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The Autonomous Contract

Reflecting the borderless electronic-commercial environment in contracting

1. Introduction

2. In search of autonomy

2.1 The diminishing role of States
2.2 Solutions available within national law
2.2.1 Uniform law and its limitations
2.2.2 Uniform rules and principles
2.2.3 Situation specific standard contracts
2.3 A transnational regulatory order for contracts
2.3.1 International commercial arbitration (ICA)
2.3.2 Lex Mercatoria - and its essential link to arbitration
2.3.3 Codified general contract principles as lex mercatoria
2.3.4 Protective principles as a necessary part of lex mercatoria
2.4 The autonomous contract - an a-national solution, a summary

3. The problem of predictability

3.1 Predictability at a municipal level
3.2 Uniformity at an international level
3.2.1 The UN Convention on the Law of Treaties
3.2.2 Interpretation clauses within uniform laws

4. Alternative solutions

4.1 Independent supra-national interpretation tribunals
4.2 Authoritative reviews as co-ordinating guides
4.3 Limiting of sources for interpretation
4.4 Information technology solutions - transnational harmonising information and knowledge-bases
4.5 E-contract solutions?
4.6 Education

5. Summary

6. Endnote

Endnotes

Endnotes

Metadata

SiSU Metadata, document information

Manifest

SiSU Manifest, alternative outputs etc.

The Autonomous Contract

Reflecting the borderless electronic-commercial environment in contracting

Ralph Amissah

copy @ Lex Mercatoria

The Autonomous Contract

Reflecting the borderless electronic-commercial environment in contracting

5. Summary

This paper has discussed a number of interrelationships, themes, problems and possible solutions that arise from its premises, perspective, and framework, as set out in summary form in the introduction. It highlights the need for lawyers world-wide to foster a genuine international approach to their thinking, method, practice and solutions with regard to international commercial contracting and law. The conduct of business world-wide is increasingly transnational. It demands that the legal community keep abreast of and cater for these needs. Efforts to find solutions to should similarly focus on a transnational and harmonising direction. The discussion in this paper concentrates on various aspects that are raised in consequence of this with regard to: the legal framework available for the international business community; problems related to further transnationalisation; and some possible solutions. It is not, however, a mere matter of choice for the legal community to decide whether or not to take an interest in this increasingly evident phenomena. The international business community has the power to find ways to meet their needs through the expression of their choice in the exercise of their contractual freedom. In using this power they exert influence on the conduct of the legal community in a manner which ensures that these needs are eventually satisfied. The business community subscribes to the legal framework and services provided by those sensitive to their needs. Those less sensitive are marginalised and eventually persuaded of the need to adapt. The results that would be achieved by absolute freedom of contract, however, are not necessarily the most ideal for the business community as a whole. As such it is necessary to be mindful of the limitations of contractual freedom and legislators should give recognition to this need as well.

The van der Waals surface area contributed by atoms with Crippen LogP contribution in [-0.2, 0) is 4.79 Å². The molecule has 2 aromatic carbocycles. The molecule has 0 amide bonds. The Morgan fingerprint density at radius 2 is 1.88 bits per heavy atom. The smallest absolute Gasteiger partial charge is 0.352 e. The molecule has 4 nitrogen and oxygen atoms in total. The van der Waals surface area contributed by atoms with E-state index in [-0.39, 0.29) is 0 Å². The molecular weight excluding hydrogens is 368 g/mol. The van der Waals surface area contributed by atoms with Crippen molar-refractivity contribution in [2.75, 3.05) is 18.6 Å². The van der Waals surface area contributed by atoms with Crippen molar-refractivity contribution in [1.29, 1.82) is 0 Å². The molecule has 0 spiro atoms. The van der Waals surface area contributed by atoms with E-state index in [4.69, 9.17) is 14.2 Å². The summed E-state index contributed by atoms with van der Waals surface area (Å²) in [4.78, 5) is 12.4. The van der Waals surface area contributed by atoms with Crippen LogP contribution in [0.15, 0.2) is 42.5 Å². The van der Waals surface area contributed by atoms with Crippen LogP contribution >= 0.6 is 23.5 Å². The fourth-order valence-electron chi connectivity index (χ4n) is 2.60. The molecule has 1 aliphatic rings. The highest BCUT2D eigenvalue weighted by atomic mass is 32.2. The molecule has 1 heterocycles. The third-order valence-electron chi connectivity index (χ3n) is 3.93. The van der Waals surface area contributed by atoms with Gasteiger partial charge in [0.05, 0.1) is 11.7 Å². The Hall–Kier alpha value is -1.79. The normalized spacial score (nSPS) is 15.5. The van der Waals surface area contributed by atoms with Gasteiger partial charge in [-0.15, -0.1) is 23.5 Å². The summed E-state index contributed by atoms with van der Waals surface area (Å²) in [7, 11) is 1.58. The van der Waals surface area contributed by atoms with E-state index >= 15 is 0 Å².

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( International Trade/Commercial Law & e-Commerce Monitor )

W3 since October 3 1993
1993 - 2010

started @The University of Tromsø, Norway, 1993
hosted by The University of Oslo, Norway, since 1998
in fellowship with The Institute of International Commercial Law,
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Ralph Amissah




Lex Mercatoria